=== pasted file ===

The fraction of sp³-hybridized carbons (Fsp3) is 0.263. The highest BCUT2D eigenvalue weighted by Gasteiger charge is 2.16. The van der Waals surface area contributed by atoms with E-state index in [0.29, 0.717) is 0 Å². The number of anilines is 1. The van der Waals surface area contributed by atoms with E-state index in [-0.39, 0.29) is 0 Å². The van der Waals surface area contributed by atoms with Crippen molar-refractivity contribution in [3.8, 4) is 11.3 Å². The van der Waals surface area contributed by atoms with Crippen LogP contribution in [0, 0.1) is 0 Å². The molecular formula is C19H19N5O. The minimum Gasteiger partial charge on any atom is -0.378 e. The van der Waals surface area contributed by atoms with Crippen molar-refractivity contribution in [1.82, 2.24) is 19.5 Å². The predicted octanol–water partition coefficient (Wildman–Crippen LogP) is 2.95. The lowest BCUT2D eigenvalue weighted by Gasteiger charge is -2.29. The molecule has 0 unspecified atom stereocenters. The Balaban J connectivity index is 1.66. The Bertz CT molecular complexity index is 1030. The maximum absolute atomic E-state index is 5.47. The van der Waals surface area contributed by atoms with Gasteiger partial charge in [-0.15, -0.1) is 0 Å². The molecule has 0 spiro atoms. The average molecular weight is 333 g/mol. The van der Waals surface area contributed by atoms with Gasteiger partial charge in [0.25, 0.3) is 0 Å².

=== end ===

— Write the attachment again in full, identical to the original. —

The fraction of sp³-hybridized carbons (Fsp3) is 0.263. The highest BCUT2D eigenvalue weighted by Gasteiger charge is 2.16. The van der Waals surface area contributed by atoms with E-state index in [0.29, 0.717) is 0 Å². The number of anilines is 1. The van der Waals surface area contributed by atoms with E-state index in [-0.39, 0.29) is 0 Å². The van der Waals surface area contributed by atoms with Crippen molar-refractivity contribution in [3.8, 4) is 11.3 Å². The van der Waals surface area contributed by atoms with Crippen LogP contribution in [0, 0.1) is 0 Å². The molecular formula is C19H19N5O. The minimum Gasteiger partial charge on any atom is -0.378 e. The van der Waals surface area contributed by atoms with Crippen molar-refractivity contribution in [1.82, 2.24) is 19.5 Å². The predicted octanol–water partition coefficient (Wildman–Crippen LogP) is 2.95. The lowest BCUT2D eigenvalue weighted by Gasteiger charge is -2.29. The molecule has 0 unspecified atom stereocenters. The Balaban J connectivity index is 1.66. The Bertz CT molecular complexity index is 1030. The maximum absolute atomic E-state index is 5.47. The van der Waals surface area contributed by atoms with Gasteiger partial charge in [-0.15, -0.1) is 0 Å². The molecule has 0 spiro atoms. The average molecular weight is 333 g/mol. The van der Waals surface area contributed by atoms with Gasteiger partial charge in [0.25, 0.3) is 0 Å².